PS: I usually train about 8-9 weeks for an event/competition, eating a very strict diet of high protein and low carbs, and doing cardio everyday for about 30 min.
Funniest/craziest bodybuilding moment?
LH: For about a month after I won the 2008 NANBF Ms. Natural Minnesota my 5 year old daughter would announce to strangers…”My Mom is the CHAMPION of Minnesota!” and of course no one knew what she was talking about.
MS: The first time I was professionally spray tanned for a contest, my skin color was so dark that when I stood up against a dark wall, you could only see the whites of my eyes and my teeth.
PS: The craziest moment was when I won my class in Natual Mr.U.S.A and got my pro card. I always wanted to become a pro natural bodybuilder. I just didn’t think it would happen that soon. I thought it was pretty awesome.
Are there any common misconceptions about bodybuilding?
LH: Yes! Some misconceptions are that all bodybuilders use steroids, they are not intelligent, and they are not flexible. That is far from the truth! Many of us use good old fashioned hard work to train and eat right. Bodybuilding takes a lot of discipline and the right knowledge is extremely important. And some bodybuilders are extremely flexible and actually do the splits on stage!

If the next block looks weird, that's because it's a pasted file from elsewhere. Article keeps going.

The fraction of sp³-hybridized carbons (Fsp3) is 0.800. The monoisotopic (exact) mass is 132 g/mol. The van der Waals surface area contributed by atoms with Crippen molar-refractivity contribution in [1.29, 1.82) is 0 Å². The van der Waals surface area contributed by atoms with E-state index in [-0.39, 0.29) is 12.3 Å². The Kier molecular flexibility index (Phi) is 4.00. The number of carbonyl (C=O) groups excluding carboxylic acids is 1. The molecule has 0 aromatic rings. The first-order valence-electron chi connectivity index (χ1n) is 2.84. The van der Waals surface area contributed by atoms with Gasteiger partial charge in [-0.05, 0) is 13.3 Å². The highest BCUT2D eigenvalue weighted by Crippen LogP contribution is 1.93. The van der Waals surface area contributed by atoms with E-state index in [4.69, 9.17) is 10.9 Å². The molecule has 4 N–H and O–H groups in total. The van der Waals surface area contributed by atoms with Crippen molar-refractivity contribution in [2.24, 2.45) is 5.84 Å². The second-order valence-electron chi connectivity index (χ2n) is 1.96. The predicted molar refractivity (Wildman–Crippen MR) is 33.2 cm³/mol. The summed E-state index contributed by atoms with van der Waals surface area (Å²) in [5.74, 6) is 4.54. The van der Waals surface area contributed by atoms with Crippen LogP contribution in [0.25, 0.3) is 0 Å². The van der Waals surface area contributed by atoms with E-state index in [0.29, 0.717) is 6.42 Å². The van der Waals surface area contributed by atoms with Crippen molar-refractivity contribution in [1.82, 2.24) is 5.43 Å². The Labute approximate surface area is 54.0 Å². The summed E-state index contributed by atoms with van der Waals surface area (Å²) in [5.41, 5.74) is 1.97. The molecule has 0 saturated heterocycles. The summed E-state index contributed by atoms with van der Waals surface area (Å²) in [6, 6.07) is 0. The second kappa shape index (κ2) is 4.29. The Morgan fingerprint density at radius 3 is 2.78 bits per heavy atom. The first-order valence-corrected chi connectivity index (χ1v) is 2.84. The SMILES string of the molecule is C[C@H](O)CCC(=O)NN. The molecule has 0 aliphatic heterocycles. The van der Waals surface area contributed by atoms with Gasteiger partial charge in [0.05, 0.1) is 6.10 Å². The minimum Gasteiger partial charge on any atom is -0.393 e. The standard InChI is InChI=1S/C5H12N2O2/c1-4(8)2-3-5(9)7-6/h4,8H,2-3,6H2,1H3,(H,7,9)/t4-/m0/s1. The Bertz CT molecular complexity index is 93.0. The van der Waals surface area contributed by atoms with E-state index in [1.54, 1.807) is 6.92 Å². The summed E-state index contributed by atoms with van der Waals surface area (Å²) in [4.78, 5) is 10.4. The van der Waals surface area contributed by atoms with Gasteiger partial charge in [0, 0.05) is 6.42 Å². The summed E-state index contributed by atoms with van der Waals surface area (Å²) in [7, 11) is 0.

MS: There are many common misperceptions about bodybuilding. Two primary misconceptions relate to nutrition and motive.
In regard to nutrition, people often incorrectly assume we starve ourselves. We don’t. We eat more than most people, but choose our food carefully to maximize muscle growth.
In regard to motive, people incorrectly assume all bodybuilders pursue bodybuilding because they are vain. Some are. Some are not. For many like me, bodybuilding is a personal hobby, a personal passion – it’s not an attention seeking endeavor. Some people spend hours scrap booking, reading, playing golf, woodworking, watching sports, watching television, going to movies, gardening….I spend that time in the gym. In the words of my wise older brother Buddy Soldo, “The Soldo’s are artists. You Michelle, you’re canvas is your body. You’ve found you’re gift. Don’t waste it.”
What super power do you wish you had?
LH: To change people into whatever they would like to become.